2 The Federal Open Market Committee (FOMC) is the division of the Federal Reserve that sets monetary policy by managing open-market operations. By doing this, the Fed influences the fed funds rate, which impacts other interest rates.

3 Sovereign bond yield is the interest rate paid to the buyer of the bond by the government, or sovereign entity, issuing that debt instrument. Sovereign bonds are issued by governments to raise capital and are considered risk-free assets.

4 A basis point (bps) is a unit that is equal to 1/100th of 1%, and is used to denote the change in a financial instrument. The basis point is commonly used for calculating changes in interest rates, equity indexes and the yield of a fixed-income security.

5 A short, or a short position, is created when a trader sells a security first with the intention of repurchasing it or covering it later at a lower price. A trader may decide to short a security when they believe that the price of that security is likely to decrease in the near future.

6 A Treasury auction tail is the difference between the highest yield accepted at auction and the security's when-issued yield before the auction ends. The when-issued yield is the yield on a Treasury determined through forward trading between the announcement of an auction and the issuance of securities.

7 The yield curve is a line that plots interest rates of bonds having equal credit quality but differing maturity dates; its slope is used to forecast the state of the economy and interest-rate changes.

8 Duration is a measure of the sensitivity of an investment’s price to nominal interest-rate movement.

9 Unlike US presidential election dates that are known well in advance, the UK Prime Minister selects the timing of British elections, which are held every five years.

10 The Job Openings and Labor Turnover Survey (JOLTS) program produces data on job openings, hires, and separations.

11 The Consumer Price Index (CPI) is a measure of change in consumer prices as determined by the US Bureau of Labor Statistics. Personal consumption expenditures (PCE) is a measure of the spending on goods and services by people in the US as determined by the US Bureau of Economic Analysis.

12 Go-anywhere strategies are typically benchmark-agnostic and not bound by limits on exposure by sector, quality, currency, or country. Whereas traditional core-bond-plus strategies generally have flexibility to invest across the fixed-income landscape, they generally have upper limits on the amount that can be invested in securities rated below-investment-grade, domiciled outside the US, non-US-dollar-denominated, or reside in a particular sector (e.g., emerging markets).

13 Core/core plus strategies typically invest in a baseline of investment-grade bonds such as government, corporate, and securitized debt. Core-plus funds can take that baseline and add additional sectors such as corporate high-yield, emerging-market debt, or non-US currency exposures to enhance returns.

14 Convexity is the relationship between bond prices and bond yields.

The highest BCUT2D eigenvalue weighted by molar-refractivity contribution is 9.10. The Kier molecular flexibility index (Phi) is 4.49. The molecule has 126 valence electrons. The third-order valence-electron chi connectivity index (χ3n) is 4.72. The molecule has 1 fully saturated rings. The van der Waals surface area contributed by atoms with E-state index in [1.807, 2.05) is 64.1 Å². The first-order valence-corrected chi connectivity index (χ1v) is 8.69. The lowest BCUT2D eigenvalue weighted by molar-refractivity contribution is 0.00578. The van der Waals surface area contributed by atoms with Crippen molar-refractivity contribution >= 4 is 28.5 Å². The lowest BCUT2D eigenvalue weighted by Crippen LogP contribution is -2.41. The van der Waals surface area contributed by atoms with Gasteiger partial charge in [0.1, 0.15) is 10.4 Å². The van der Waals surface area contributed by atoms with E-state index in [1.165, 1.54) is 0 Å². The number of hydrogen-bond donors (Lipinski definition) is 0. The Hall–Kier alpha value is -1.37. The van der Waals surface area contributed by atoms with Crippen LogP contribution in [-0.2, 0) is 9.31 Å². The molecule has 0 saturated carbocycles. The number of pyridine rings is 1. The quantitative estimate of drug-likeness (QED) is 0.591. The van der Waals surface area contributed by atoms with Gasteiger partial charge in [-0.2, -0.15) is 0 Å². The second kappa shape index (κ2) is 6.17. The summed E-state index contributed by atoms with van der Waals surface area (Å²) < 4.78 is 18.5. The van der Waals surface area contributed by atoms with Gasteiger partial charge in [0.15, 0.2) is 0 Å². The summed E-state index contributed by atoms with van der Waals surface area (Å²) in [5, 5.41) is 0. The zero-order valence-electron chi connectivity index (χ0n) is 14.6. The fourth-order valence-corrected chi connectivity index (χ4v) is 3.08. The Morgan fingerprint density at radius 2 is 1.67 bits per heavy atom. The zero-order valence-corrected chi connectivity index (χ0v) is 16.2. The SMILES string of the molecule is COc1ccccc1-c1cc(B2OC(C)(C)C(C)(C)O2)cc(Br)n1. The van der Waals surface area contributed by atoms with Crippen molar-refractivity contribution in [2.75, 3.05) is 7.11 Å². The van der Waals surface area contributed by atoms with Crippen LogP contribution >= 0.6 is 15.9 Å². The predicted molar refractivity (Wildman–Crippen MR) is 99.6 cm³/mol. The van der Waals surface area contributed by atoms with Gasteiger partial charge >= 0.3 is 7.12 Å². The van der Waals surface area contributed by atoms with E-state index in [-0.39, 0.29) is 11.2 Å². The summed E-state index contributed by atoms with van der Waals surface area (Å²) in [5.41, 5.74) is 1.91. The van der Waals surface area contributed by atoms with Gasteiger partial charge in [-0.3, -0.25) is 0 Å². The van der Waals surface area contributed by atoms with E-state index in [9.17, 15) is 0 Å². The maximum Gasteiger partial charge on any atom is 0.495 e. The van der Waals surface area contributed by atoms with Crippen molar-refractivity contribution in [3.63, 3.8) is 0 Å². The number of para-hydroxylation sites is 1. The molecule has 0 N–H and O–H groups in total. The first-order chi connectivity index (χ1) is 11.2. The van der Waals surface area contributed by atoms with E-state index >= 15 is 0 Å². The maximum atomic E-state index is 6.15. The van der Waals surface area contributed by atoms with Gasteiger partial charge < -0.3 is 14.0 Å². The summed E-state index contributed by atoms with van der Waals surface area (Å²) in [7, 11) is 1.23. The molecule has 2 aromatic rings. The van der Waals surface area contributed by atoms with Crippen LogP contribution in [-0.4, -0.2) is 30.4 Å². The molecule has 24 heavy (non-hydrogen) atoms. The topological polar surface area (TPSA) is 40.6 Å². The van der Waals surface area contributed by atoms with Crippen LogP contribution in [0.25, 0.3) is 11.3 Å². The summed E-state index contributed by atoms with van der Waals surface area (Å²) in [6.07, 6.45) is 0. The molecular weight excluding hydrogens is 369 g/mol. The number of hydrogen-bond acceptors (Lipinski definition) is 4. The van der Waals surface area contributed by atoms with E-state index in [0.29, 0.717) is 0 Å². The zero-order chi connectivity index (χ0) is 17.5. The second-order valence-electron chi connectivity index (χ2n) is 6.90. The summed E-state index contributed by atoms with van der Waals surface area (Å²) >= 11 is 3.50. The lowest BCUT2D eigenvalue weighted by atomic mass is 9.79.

15 Securitized credit involves pooling a large number of loans into an investable asset. Examples include mortgage-backed or asset-backed securities.

16 High-yield (HY) securities, or "junk bonds," are rated below-investment-grade because there is a greater possibility that the issuer may be unable to make interest and principal payments on those securities.

17 Carry is the difference between the yield on a longer-maturity bond and the cost of borrowing.

18 A senior bank loan is a debt financing obligation issued to a company by a bank or similar financial institution and then repackaged and sold to investors. The repackaged debt obligation consists of multiple loans. Senior bank loans hold legal claim to the borrower's assets above all other debt obligations.

19 Emerging-market debt (EMD) are debt instruments issued by developing countries. These bonds tend to offer higher yields than Treasuries or corporate bonds in the US. Emerging-market issues tend to carry higher risks than domestic debt instruments.

20 The break-even inflation rate is a measurement that aims to predict the effects of inflation on certain investments, by analyzing known market inflation rates from recent years. It can be calculated by comparing the yield of an inflation-based bond (such as Treasury Inflation-Protected Securities, or TIPS) with a nominal bond of the same maturity period. The difference represents the break-even inflation rate, or the rate that inflation would have to be for an investor to “break even”—or earn the same return—between purchasing TIPS or nominal Treasuries.


Representative Indices from Figure 6:

Global Aggregate: Bloomberg Global Aggregate Bond Index; Euro Aggregate: Bloomberg Global Aggregate Bond Index - European Euro; UK Aggregate: Bloomberg Global Aggregate Bond Index - United Kingdom; US Aggregate: Bloomberg US Aggregate Bond Index; US Fixed MBS: Bloomberg US MBS Index; US CMBS: Bloomberg CMBS ERISA Eligible Index; US ABS: Bloomberg Asset-Backed Securities Index; US IG Corporates: Bloomberg US Corporate Bond Index; US Corporates Aaa: Bloomberg Aaa Corporate Bond Index; US Corporates Aa: Bloomberg Aa Corporate Bond Index; US Corporates A: Bloomberg A Corporate Index; US Corporates Baa: Bloomberg Baa Corporate Bond Index; US High-Yield Corporates: Bloomberg US Corporate High Yield Bond Index; Global IG Corporates: Bloomberg Global Credit - Corporate Bond Index; Emerging-Markets Debt: Bloomberg Emerging Markets Hard Currency Bond Index.